Orpheum was packed to capacity last Monday night with fans of Every Time I Die, and the crowd settled in thick on the floor and around the stage after a heavy warm-up set from The Acacia Strain. Retro thriller music blared through the PA and the room went black, heightening the anticipation in the room and marking an eerie calm before the storm that was broken by Keith Buckley’s screams and the roar of “Floater.” A flash of blinding light turned into the band’s stylized logo, which illuminated the floor, and created a flowing silhouette around the band. Bodies immediately began flying off the stage and floundering in the pit.
Buckley seemed ecstatic about the attendance as he pumped up the crowd and yelled praises: “It’s a Monday night, and you still came out to fucking party!”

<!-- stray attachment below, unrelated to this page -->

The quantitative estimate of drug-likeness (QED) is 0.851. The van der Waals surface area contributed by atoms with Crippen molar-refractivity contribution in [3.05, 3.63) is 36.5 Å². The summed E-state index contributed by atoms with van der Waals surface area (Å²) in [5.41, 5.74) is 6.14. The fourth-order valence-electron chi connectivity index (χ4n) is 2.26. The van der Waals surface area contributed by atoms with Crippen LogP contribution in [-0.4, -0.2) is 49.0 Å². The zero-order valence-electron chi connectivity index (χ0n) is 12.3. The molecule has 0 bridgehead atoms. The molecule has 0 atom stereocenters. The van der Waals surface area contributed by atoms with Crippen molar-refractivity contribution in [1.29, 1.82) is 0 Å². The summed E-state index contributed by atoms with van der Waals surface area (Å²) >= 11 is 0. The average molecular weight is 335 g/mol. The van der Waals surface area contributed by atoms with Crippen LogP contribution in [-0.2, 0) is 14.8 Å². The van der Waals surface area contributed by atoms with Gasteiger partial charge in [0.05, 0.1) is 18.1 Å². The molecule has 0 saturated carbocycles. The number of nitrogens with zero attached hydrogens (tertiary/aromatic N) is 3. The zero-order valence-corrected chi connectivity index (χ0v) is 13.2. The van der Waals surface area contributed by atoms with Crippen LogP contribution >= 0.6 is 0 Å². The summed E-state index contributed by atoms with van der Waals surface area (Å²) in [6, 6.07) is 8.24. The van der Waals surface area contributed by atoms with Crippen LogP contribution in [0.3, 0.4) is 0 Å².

Kids climbed the huge poles lining the sides of the Orpheum stage, one missing his shirt and sporting a crazy tinfoil mask. Fights ensued on the floor. ETID fans stayed dedicated to the pit. Another rather large shirtless guy rolled onto the stage like a beached whale. Buckley looked down and wisecracked, "Oh, wow. What do we have here?” The man mumbled something incoherent. “Yeah brother, you do whatever you want,” Buckley responded and went back to playing.
ETID came off as humble and appreciative of their fans and the bands that had joined them this tour. Buckley dedicated songs to No Bragging Rights, Hundredth, Vanna, The Acacia Strain, and even offered a shout-out to the late Underoath. They closed the set with “Indian Giver,” and Buckley invited the crowd on stage to join him, band members pulling kids up one by one. By the song’s end, half of the floor was crammed around the band. Despite deserving every bit of its shine all on their own, Every Time I Die had no problem sharing the spotlight.
Partying Is Such Sweet Sorrow
Underwater Bimbos from Outer Space
Holy Book of Dilemma
The Marvelous Slut
The New Black
I Suck (Blood)
Apocalypse Now and Then
No Son of Mine
Kill the Music
I Been Gone a Long Time
Champing at the Bit